The ‘Shop Distributive and Allied Employees’ Association’ (SDA), aka “the Shoppies”.
One of the handful of unions who can legitimately challenge the AWU for the title of ‘Australia’s Worst Union’.
The SDA, which claims to have 230,000 members, is notable for: unwittingly employing fascist symbology in its promo vids; being the largest trade union affiliated to the ALP; doing nothing for its members and; saving The Silver Bodgie’s arse back in the ’80s.
Over 20 years later, the Oxford-educated pisspot is returning the favour, agreeing to preside over the launch of a new hagiography (Tomato wars recalled as union marks century, Ian Munro, The Age, November 30, 2009).
Mind you, Hawke has supported other bizarros in the past, not least The Murderous Burmese Regime Formerly Known As SLORC:
…SLORC was genuinely committed to improving the economic well being of the people and was responsible for many “good things”, Hawke told a national parliamentary inquiry.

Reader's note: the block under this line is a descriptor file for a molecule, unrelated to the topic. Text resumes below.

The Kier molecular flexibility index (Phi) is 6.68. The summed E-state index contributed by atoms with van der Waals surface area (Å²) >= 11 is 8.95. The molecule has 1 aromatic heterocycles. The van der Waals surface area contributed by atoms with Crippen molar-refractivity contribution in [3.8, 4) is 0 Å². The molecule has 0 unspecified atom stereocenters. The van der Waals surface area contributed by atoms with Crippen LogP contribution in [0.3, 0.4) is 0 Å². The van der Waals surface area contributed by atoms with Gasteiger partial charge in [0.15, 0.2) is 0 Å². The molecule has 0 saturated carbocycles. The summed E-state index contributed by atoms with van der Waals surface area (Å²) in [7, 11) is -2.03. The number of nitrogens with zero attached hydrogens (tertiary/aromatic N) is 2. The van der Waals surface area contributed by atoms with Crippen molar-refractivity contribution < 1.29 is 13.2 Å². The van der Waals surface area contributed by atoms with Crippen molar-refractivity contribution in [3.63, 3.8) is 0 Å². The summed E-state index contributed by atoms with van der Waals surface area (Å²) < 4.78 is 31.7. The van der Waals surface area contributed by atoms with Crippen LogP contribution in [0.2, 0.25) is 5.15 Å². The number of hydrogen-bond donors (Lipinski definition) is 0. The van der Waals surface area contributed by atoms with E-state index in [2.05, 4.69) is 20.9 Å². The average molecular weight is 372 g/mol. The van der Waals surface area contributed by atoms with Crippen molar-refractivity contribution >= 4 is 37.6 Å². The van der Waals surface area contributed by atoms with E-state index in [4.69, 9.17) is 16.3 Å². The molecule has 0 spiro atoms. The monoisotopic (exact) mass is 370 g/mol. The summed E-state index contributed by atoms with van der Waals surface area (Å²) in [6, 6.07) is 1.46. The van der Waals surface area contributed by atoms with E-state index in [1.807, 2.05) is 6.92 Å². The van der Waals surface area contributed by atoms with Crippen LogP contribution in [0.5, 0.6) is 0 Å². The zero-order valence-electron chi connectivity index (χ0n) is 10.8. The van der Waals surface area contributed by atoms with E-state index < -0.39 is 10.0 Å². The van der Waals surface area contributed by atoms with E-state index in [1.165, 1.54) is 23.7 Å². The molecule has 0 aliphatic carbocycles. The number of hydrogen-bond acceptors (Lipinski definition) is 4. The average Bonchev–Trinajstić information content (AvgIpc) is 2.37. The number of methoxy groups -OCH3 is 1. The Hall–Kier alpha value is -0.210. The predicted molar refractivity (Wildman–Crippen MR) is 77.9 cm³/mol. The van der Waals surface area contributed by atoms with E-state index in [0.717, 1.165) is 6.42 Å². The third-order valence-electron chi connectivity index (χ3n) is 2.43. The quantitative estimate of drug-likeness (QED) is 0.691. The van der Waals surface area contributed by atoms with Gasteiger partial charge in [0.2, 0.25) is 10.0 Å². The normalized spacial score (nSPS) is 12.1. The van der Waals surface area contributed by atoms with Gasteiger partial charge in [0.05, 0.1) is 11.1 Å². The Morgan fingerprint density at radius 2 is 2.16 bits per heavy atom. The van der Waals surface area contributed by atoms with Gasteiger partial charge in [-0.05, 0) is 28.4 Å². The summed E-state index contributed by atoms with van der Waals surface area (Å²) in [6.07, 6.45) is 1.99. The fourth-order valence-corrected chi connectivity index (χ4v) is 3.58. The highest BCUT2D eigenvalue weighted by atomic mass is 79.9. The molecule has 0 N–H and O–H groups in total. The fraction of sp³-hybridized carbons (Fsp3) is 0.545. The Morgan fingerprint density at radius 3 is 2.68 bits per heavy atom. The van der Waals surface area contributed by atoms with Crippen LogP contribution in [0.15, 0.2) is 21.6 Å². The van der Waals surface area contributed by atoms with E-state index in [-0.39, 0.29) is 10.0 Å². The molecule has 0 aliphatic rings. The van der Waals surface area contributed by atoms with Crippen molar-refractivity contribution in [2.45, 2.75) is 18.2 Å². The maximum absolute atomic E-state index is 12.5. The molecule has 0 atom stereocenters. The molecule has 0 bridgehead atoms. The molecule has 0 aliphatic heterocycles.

“We have been uniformly impressed by the competence and knowledge and commitment of these ministers and their associates to the economic development of Myanmar as a basis for national and political advancement of the people of their country”, Hawke said.
~ ‘Australia raises prospect of ASEAN snub for Burma’, Mark Bendeich (Reuters), February 24, 1995.
As for the SDA, it — along with three other ‘Groupers’ unions’ (the Federated Clerks’ Union, the Ironworkers’ Union and the Carpenters’ and Joiners’ Union) — was re-admitted to the ALP in 1984:
Crikey readers would be aware that [the SDA’s] predecessor disaffiliated from the ALP in the wake of the 1955 DLP split. For the next 30 years, it functioned as the industrial base of conservative Catholicism until finally re-admitted to the party to shore-up Bob Hawke’s base in 1984. However, its legacy remains for the most part undimmed.
~ Shop assistants sidelined as Vic ALP turns corner, Andrew Crook, Crikey, February 2, 2009.
(NB. ‘Grouper’ is a term that evolved in the 1940s, being used to describe members and supporters of the reactionary ‘Industrial Groups’ established within the labour movement in order to oppose the influence of the Communist Party.)
See also : Communists, Conservatives and Continuity: The Democratic Labor Party and its Legacy, Michael Lyons (ASSLH, 2007) | Return to a secret country, John Pilger, New Statesman, November 27, 2009.